Upon learning of the assassination of Martin Luther King, young Civil Rights activist Robert Woodson knew that waves of indignant violence could follow. “I was about ready to leave the [Civil Rights] movement at the time,” Woodson recalls. “I was called back to town, because [it] was on fire. I recruited seven or eight community leaders, and I said to them that we cannot allow anyone to get killed in this kind of foolishness. Each of us interposed ourselves between the police and the young rioters. Because we were known, we were able to counsel them to stop. Though some stores were looted and burned, no lives were lost.”

This act of keeping the peace is Woodson’s most memorable moment from his work in the Civil Rights movement. It is emblematic of the Philadelphia native’s broader ethos with respect to the empowerment of black America. When speaking before black audiences, he summarizes his philosophy as: “When the doors of opportunity were opened, not everyone was prepared to walk through them. Just being black was not sufficient to enable you to take advantage of the opportunities of desegregation.”

Woodson does not merely preach a message of personal responsibility and self-empowerment in the communities he serves. In the early 1970s, he worked as director of the National Urban League to create strategies that would reduce crime by bolstering community institutions. Later, he would continue his community-building efforts as director of the American Enterprise Institute’s Neighborhood Revitalization Project in Washington, D.C.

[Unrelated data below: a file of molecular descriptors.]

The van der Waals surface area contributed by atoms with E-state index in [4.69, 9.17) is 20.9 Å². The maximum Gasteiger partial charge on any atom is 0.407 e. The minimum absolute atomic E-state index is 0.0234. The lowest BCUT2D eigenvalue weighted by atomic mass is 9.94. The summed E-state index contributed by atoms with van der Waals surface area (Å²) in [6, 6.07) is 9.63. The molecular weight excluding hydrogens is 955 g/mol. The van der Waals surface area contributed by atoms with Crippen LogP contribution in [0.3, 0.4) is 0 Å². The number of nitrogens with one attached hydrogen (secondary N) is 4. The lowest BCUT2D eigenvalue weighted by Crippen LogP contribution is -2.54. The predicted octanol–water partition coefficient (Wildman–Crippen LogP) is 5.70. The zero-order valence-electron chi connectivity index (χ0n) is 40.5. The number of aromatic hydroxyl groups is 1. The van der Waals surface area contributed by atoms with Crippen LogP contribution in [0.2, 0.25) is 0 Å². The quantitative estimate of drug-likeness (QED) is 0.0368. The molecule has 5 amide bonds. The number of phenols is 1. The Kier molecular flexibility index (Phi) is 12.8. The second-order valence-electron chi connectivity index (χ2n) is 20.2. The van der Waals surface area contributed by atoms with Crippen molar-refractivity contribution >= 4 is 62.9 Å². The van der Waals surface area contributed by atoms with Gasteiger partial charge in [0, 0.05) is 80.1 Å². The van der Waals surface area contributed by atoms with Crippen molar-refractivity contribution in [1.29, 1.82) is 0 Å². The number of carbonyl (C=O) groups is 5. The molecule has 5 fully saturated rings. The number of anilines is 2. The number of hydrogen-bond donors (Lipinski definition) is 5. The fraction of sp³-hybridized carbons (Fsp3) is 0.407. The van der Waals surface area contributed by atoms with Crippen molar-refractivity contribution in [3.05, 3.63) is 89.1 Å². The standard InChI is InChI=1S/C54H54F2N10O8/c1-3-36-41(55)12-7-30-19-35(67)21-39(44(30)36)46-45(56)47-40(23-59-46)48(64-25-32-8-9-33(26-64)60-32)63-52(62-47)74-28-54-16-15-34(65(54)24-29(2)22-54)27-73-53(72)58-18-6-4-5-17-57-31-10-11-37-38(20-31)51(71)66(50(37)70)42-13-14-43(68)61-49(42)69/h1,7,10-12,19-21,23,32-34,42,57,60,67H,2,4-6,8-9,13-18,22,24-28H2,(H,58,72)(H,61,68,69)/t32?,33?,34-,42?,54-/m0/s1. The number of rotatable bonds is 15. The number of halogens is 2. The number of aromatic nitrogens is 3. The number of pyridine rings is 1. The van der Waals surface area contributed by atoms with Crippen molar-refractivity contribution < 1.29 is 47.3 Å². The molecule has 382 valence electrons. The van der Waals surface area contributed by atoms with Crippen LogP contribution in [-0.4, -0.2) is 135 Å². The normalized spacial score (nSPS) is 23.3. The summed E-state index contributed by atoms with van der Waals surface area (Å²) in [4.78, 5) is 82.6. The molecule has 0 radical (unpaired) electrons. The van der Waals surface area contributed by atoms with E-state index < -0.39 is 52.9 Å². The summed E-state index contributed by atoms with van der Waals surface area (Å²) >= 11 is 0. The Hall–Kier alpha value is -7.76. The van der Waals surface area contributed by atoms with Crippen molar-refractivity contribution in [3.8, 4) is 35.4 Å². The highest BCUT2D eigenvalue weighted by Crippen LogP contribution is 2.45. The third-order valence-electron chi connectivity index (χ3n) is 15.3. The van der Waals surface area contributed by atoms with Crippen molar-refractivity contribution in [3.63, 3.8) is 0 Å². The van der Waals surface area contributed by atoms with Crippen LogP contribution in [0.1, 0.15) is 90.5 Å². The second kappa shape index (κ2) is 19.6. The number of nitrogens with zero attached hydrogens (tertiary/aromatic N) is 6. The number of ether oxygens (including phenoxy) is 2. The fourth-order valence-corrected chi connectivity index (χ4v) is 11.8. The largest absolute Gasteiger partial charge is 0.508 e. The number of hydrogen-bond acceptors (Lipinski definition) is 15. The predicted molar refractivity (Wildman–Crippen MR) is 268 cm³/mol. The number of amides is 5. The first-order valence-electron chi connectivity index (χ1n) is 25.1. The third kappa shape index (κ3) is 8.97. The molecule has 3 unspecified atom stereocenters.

Bob Woodson (left) speaks with West Chester Civil Rights leader Bayard Rustin (second from left) and two other Civil Rights leaders in the 1960s. Courtesy of 1776 Unites.

Growing disillusioned with the American Enterprise Institute’s focus on theory, rather than action, Woodson left the organization in the early ‘80s. In 1981, with a grant of only $25,000, he founded his National Center for Neighborhood Enterprise, which in 2016 was renamed The Woodson Center. The Center works “to bring recognition, training, and funding to grassroots leaders and organizations working to confront the problems facing their communities and heal their neighborhoods with proven, sustainable solutions.” Contrasting the approach of his previous employers — on the right, AEI, and on the left, the Urban League — The Woodson Center fuses the goals of ending poverty with the practical ethos of empowerment and self-improvement.

The Woodson Center’s most recent initiative is 1776 Unites, whose network of black scholars and activists produces essays and develops curricula in order to build “a positive movement in response to the overwhelming narratives of oppression, grievance and ignorance to America’s history—and its promise for the future.” Scholarly contributors include John H. McWhorter, associate professor of English and comparative literature at Columbia University, and Ian Rowe, a Resident Fellow at the American Enterprise Institute. 

1776 Unites is explicitly reminiscent of the New York Times1619 project and offers an uplifting, inspiring counterweight to the latter’s pessimistic, disempowering view of American history. The 1619 Project is an ongoing initiative that “aims to reframe the country’s history by placing the consequences of slavery and the contributions of black Americans at the very center of [the United States’] national narrative.” The project’s actual content fails to live up to its intent, if only because of its litany of historical inaccuracies, as exposed by several historians. Princeton historian Sean Wilentz and three other leading scholars wrote that the project displaced “historical understanding by ideology.” Despite these concerns, the 1619 project is currently being incorporated in school curricula across the country.